1. Cool goalie reunion

    Steve Carroll  ·  

    Dominik as a 6 year old goalie at my school.

    This was a fun goalie reunion. Years ago, a young boy by the name of Dominik came to my goalie school as a 6-year-old. Even though he was new to the position, you could tell he was into it and he had a grand old time. Turns out, it was the only opportunity I had to work with him during his youth hockey days.

    Dominik, now a sophomore in high school, and I in St. Cloud in early August.

    Now fast forward to August 2017. Dominik and I are reunited on the ice in St. Cloud. He earned a spot at a goalie camp I was coaching at. It was great to see him after all these years!

    Dominik is going to be a sophomore in high school this fall. It’s fun and rewarding to see goalies who I have worked with grow up, continue to develop their goaltending skills and love the game of hockey.

    I wish him continued success!

  2. Working with 50 high school goalies in St. Cloud

    Steve Carroll  ·  

    Just finished up working at the 2017 Minnesota Hockey Dave Peterson CCM High Performance Camp that was held, Aug. 3-6, at St. Cloud State University.

    The four-day, invite-only goalie development program, now in its 13th year, is designed to improve the individual skills and techniques of goalies in the 15-to 18-year-old age group.

    Coach Steve Carroll at Dave Peterson Camp.

    I think it’s extremely important that Minnesota Hockey provides high-level skill development opportunities for boys and girls in this age group.

    These are highly motivated athletes who are determined to improve their skills and overall game so they can help their high school teams achieve success. Many of the participants have their sights set on playing college hockey and beyond.

    Training was led by a combination of Minnesota’s top college and high school goalie coaches.

    We were also joined this year by Phil Osaer, manager of goaltending, for USA Hockey’s American Development Model.

    Three current Minnesota goalies from NCAA Division I and Division III hockey teams serves as on-ice demonstrators/counselors. This year’s counselors were David Zevnik, Lakeville, St. Cloud State University; Lauren Bench, Burnsville, Bemidji State University; Ashley Corcoran, Red Wing, Saint Mary’s University.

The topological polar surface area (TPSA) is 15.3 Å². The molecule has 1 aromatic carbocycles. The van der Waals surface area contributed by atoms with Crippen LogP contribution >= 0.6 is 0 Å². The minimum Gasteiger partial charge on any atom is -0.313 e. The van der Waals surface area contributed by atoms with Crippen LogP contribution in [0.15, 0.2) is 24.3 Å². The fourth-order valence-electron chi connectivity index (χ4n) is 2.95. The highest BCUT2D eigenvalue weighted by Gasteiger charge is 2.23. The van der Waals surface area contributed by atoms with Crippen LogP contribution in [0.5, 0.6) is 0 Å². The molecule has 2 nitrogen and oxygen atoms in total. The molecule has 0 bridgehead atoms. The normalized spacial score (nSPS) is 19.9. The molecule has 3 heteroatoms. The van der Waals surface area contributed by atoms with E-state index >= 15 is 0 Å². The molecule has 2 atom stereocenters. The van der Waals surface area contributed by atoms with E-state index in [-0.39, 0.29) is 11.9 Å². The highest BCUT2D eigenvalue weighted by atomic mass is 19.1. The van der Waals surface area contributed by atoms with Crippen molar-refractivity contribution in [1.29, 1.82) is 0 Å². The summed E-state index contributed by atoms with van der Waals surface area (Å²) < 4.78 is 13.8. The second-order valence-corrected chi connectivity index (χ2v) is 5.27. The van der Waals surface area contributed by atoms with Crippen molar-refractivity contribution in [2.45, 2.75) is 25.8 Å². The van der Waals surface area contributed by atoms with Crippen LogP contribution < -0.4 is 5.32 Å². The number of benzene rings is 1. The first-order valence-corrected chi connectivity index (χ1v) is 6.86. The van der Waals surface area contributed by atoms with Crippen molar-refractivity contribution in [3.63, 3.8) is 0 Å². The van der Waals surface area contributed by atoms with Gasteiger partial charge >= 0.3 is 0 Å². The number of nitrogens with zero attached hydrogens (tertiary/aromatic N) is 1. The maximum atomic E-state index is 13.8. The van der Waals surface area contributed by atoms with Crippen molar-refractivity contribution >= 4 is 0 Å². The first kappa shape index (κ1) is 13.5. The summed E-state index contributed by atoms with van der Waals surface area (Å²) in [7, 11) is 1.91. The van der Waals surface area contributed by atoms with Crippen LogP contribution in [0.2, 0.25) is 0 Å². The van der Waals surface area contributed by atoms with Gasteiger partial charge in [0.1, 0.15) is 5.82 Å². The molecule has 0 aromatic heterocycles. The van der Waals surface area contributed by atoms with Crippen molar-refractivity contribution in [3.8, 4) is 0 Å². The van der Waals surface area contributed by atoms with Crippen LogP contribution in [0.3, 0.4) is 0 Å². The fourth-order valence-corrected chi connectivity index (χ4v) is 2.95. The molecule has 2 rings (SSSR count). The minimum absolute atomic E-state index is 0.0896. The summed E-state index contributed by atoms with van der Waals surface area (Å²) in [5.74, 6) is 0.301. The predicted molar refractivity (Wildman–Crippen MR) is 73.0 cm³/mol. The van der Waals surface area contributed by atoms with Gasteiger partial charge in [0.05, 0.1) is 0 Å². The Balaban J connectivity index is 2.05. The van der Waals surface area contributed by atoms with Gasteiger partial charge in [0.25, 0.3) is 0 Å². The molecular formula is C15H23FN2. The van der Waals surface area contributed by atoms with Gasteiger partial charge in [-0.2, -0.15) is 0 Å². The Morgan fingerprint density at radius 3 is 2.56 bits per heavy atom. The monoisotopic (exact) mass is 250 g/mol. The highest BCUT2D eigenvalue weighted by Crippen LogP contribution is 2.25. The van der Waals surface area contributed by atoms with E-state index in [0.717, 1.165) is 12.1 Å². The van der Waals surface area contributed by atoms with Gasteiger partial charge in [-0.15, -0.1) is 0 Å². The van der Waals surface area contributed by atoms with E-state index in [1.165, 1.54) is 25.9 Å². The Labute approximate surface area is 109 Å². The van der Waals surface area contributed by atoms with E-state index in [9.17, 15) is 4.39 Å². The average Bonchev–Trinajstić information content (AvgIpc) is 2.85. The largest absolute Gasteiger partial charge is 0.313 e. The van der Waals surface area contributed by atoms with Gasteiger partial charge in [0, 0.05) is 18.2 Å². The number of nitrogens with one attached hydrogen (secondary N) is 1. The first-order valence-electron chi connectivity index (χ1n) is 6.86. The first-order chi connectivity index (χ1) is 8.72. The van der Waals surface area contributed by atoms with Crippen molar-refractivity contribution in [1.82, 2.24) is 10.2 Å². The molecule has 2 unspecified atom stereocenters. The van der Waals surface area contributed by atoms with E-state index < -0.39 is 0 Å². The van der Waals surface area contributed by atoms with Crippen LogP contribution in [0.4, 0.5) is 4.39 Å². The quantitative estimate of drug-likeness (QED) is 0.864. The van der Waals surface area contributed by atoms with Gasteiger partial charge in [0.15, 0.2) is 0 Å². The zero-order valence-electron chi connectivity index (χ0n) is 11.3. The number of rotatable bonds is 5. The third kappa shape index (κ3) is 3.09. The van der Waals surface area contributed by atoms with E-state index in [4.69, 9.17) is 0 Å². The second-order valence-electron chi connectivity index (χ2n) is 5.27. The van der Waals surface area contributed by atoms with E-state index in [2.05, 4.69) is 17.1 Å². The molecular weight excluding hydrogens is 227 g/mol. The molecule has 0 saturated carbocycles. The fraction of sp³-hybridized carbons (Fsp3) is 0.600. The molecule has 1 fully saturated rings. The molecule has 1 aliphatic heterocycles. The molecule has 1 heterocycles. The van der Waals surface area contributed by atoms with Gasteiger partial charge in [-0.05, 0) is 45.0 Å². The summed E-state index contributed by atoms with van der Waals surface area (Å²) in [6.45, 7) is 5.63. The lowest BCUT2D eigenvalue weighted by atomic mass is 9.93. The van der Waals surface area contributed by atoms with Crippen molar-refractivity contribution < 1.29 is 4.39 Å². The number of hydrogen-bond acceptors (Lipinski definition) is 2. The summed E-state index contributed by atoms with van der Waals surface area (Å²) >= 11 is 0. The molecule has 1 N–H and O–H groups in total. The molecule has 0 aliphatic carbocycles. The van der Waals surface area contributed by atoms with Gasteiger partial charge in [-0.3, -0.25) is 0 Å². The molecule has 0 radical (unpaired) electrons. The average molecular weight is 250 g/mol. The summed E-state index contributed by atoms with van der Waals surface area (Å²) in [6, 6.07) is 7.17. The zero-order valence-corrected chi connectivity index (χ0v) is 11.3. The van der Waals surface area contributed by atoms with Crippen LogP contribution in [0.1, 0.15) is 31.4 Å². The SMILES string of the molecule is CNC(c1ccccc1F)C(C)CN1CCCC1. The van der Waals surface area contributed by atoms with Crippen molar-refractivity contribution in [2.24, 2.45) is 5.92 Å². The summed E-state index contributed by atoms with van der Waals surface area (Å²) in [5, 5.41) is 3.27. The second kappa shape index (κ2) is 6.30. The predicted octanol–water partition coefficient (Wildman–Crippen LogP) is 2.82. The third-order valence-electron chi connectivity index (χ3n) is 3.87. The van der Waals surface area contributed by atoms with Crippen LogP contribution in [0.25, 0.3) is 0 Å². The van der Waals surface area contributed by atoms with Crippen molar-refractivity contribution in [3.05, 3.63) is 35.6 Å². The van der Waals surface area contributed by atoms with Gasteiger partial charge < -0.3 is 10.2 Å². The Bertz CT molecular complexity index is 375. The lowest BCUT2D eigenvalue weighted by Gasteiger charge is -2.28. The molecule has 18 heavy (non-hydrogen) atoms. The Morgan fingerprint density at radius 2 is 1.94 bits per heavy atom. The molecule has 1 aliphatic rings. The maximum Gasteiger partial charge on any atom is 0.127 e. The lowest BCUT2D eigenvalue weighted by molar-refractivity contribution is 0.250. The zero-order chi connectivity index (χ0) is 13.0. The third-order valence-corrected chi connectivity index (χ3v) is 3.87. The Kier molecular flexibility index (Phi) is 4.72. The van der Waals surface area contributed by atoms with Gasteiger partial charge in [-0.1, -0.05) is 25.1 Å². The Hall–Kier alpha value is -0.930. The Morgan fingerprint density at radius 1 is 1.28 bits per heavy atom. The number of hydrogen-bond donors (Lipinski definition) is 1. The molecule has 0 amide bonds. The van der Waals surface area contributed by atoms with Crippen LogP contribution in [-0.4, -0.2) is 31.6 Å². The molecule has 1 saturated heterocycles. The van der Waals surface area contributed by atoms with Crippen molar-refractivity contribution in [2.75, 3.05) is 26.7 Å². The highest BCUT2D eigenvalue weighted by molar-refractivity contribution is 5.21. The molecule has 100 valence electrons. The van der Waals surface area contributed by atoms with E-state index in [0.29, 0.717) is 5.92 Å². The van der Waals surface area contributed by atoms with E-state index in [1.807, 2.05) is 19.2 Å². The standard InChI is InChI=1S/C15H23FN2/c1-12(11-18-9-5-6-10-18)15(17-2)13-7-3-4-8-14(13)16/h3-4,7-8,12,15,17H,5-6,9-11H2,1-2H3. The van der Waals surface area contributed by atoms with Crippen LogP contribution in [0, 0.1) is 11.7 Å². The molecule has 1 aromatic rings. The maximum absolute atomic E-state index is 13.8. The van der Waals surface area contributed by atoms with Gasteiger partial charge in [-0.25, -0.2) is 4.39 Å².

Goalies who made their district/section teams in the Minnesota Hockey CCM High Performance boys and girls programs were invited to participate in the camp. The goalies got 12 hours of on-ice training and about 12 hours of off-ice instruction. The off-ice topics included sports performance training, nutrition, hockey after high school, vision training and goalie yoga.

    Former participants include:

    • Charlie Lindgren, Lakeville, who played at St. Cloud State and is in the Montreal Canadiens organization.
    • Zane McIntyre, Thief River Falls, who played at North Dakota and won the Mike Richter Award as college hockey’s top goalie before signing a pro contract with the Boston Bruins organization.
    • Alex Lyon, Baudette, played at Yale University before signing contract with the Philadelphia Flyers organization.
    • Jenna Boss, Roseville, won the 2014 NCAA Women’s National Hockey Championship with Clarkson University.
    • Emma May, Eagan, won the 2016 NCAA Women’s Hockey National Championship with the University of Minnesota.
    • Shyler Sletta, New Prague, 2012, 2013, 2015 NCAA National Championship teams with University of Minnesota.

    The camp is named in honor of Dave Peterson, a former Minneapolis Southwest High School hockey coach, who was a passionate leader in goalie development. Peterson also served as head coach of the U.S. Men’s Olympic hockey teams in 1988 and 1992.

    Learn more about the camp at www.minnesotahockey.org/davepetersongoalie camp. 

     

     

     

  3. Visiting with Olympic goalie

    Steve Carroll  ·  

    I had a wonderful opportunity to visit with Maddie Rooney the other day. She is a goalie from Andover, Minnesota who just finished her sophomore season at the University of Minnesota-Duluth.

    Maddie Rooney, Andover, Minn., member of 2017-18 U.S. Women’s National Team.

    Maddie is taking this upcoming year off from school as she has been named to the 2017-18 U.S. Women’s National Team that is preparing for the 2018 Winter Olympics. She is one of three goalies on the U.S. team and the first Minnesota goalie to have a chance at playing in the Olympic Games.

    Maddie’s gold medal from 2017 World Championships.

    I met her at the Schwan Super Rink in Blaine where she was getting ready to play in a men’s league game.

    I interviewed her for an upcoming article on Minnesota Hockey’s website. As we were visiting, Maddie mentioned that she attended my goalie school when she was a youngster.

    She also brought along her gold medal that she won in the 2017 World Championships.

    Players and staff for the 2017-18 U.S. Women’s National Team will relocate to the Tampa area in early September.

    During the residency period in the Tampa suburb of Wesley Chapel, players will train at Florida Hospital Center Ice in preparation for the 2018 Olympic Winter Games in PyeongChang, South Korea.

    USA Hockey

    • As a member of the U.S. Women’s National Team, Maddie played in one International Ice Hockey Federation Women’s World Championship (gold-2017)
    • As a member of the U.S. Women’s Under-18 Select Team, played in one Under-18 Series vs. Canada (2013)
    • Attended the 2014 Girls’ U18 Player Development Camp, 2013 Girls’ U18 Player Development Camp and 2012 Girls’ 15 Player Development Camp.

    IIHF Women’s World Championship